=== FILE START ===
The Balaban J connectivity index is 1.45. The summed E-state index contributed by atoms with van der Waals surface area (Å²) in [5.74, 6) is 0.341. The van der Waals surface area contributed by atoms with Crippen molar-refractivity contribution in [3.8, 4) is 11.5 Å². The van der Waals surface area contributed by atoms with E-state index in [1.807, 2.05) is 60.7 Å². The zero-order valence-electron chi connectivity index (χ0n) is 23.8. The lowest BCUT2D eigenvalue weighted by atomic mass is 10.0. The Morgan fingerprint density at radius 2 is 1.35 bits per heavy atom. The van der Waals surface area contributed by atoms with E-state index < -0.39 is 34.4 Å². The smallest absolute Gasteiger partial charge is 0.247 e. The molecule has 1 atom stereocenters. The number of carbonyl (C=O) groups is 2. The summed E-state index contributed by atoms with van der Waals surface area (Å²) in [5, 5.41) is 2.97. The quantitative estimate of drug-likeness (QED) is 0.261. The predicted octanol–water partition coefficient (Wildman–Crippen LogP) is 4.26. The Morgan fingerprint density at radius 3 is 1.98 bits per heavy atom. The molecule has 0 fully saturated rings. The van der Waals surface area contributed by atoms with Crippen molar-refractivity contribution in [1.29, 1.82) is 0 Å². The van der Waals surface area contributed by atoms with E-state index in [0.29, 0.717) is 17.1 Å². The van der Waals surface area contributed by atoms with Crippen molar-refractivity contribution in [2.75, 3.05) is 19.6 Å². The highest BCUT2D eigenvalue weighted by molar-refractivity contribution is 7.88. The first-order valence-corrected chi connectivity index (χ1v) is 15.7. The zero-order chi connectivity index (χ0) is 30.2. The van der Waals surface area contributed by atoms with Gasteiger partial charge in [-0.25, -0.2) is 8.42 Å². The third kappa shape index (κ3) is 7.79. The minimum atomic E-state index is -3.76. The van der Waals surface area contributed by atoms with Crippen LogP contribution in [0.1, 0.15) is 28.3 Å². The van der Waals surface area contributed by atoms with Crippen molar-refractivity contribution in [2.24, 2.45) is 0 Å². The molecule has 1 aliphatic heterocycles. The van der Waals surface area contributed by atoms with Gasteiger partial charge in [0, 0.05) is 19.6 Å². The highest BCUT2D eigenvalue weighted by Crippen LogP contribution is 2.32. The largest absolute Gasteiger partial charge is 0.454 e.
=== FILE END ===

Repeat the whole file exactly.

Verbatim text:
The Balaban J connectivity index is 1.45. The summed E-state index contributed by atoms with van der Waals surface area (Å²) in [5.74, 6) is 0.341. The van der Waals surface area contributed by atoms with Crippen molar-refractivity contribution in [3.8, 4) is 11.5 Å². The van der Waals surface area contributed by atoms with E-state index in [1.807, 2.05) is 60.7 Å². The zero-order valence-electron chi connectivity index (χ0n) is 23.8. The lowest BCUT2D eigenvalue weighted by atomic mass is 10.0. The Morgan fingerprint density at radius 2 is 1.35 bits per heavy atom. The van der Waals surface area contributed by atoms with E-state index < -0.39 is 34.4 Å². The smallest absolute Gasteiger partial charge is 0.247 e. The molecule has 1 atom stereocenters. The number of carbonyl (C=O) groups is 2. The summed E-state index contributed by atoms with van der Waals surface area (Å²) in [5, 5.41) is 2.97. The quantitative estimate of drug-likeness (QED) is 0.261. The predicted octanol–water partition coefficient (Wildman–Crippen LogP) is 4.26. The Morgan fingerprint density at radius 3 is 1.98 bits per heavy atom. The molecule has 0 fully saturated rings. The van der Waals surface area contributed by atoms with Crippen molar-refractivity contribution in [1.29, 1.82) is 0 Å². The van der Waals surface area contributed by atoms with E-state index in [0.29, 0.717) is 17.1 Å². The van der Waals surface area contributed by atoms with Crippen molar-refractivity contribution in [2.75, 3.05) is 19.6 Å². The highest BCUT2D eigenvalue weighted by molar-refractivity contribution is 7.88. The first-order valence-corrected chi connectivity index (χ1v) is 15.7. The zero-order chi connectivity index (χ0) is 30.2. The van der Waals surface area contributed by atoms with Gasteiger partial charge in [-0.25, -0.2) is 8.42 Å². The third kappa shape index (κ3) is 7.79. The minimum atomic E-state index is -3.76. The van der Waals surface area contributed by atoms with Crippen LogP contribution in [0.1, 0.15) is 28.3 Å². The van der Waals surface area contributed by atoms with Crippen molar-refractivity contribution in [2.24, 2.45) is 0 Å². The molecule has 1 aliphatic heterocycles. The van der Waals surface area contributed by atoms with Gasteiger partial charge in [0, 0.05) is 19.6 Å². The highest BCUT2D eigenvalue weighted by Crippen LogP contribution is 2.32. The largest absolute Gasteiger partial charge is 0.454 e.